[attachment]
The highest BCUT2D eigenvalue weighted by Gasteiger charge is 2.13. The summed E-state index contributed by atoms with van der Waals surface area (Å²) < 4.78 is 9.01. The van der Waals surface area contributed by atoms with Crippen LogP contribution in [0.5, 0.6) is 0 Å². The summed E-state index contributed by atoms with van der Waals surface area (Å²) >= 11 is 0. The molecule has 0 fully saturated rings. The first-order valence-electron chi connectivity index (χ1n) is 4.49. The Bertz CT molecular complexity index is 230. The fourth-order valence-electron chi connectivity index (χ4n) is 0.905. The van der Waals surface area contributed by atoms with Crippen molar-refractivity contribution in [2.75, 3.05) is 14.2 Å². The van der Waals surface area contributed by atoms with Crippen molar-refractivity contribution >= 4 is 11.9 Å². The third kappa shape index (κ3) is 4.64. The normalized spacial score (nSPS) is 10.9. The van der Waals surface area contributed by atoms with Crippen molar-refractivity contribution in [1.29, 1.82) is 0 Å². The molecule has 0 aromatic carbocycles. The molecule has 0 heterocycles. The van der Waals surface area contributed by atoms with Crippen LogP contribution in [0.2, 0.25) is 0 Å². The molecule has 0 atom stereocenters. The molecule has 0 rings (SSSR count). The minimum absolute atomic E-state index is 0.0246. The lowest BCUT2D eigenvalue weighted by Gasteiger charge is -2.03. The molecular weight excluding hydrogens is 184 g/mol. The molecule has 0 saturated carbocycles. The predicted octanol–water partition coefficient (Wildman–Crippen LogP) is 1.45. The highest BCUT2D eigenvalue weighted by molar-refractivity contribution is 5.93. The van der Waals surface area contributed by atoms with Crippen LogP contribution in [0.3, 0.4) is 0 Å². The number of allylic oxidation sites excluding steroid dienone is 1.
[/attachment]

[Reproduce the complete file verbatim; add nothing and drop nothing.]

The highest BCUT2D eigenvalue weighted by Gasteiger charge is 2.13. The summed E-state index contributed by atoms with van der Waals surface area (Å²) < 4.78 is 9.01. The van der Waals surface area contributed by atoms with Crippen LogP contribution in [0.5, 0.6) is 0 Å². The summed E-state index contributed by atoms with van der Waals surface area (Å²) >= 11 is 0. The molecule has 0 fully saturated rings. The first-order valence-electron chi connectivity index (χ1n) is 4.49. The Bertz CT molecular complexity index is 230. The fourth-order valence-electron chi connectivity index (χ4n) is 0.905. The van der Waals surface area contributed by atoms with Crippen molar-refractivity contribution in [2.75, 3.05) is 14.2 Å². The van der Waals surface area contributed by atoms with Crippen molar-refractivity contribution >= 4 is 11.9 Å². The third kappa shape index (κ3) is 4.64. The normalized spacial score (nSPS) is 10.9. The van der Waals surface area contributed by atoms with Crippen molar-refractivity contribution in [1.29, 1.82) is 0 Å². The molecule has 0 aromatic carbocycles. The molecule has 0 heterocycles. The van der Waals surface area contributed by atoms with Crippen LogP contribution in [0.2, 0.25) is 0 Å². The molecule has 0 atom stereocenters. The molecule has 0 rings (SSSR count). The minimum absolute atomic E-state index is 0.0246. The lowest BCUT2D eigenvalue weighted by Gasteiger charge is -2.03. The molecular weight excluding hydrogens is 184 g/mol. The molecule has 0 saturated carbocycles. The predicted octanol–water partition coefficient (Wildman–Crippen LogP) is 1.45. The highest BCUT2D eigenvalue weighted by molar-refractivity contribution is 5.93. The van der Waals surface area contributed by atoms with Crippen LogP contribution in [0.3, 0.4) is 0 Å². The number of allylic oxidation sites excluding steroid dienone is 1.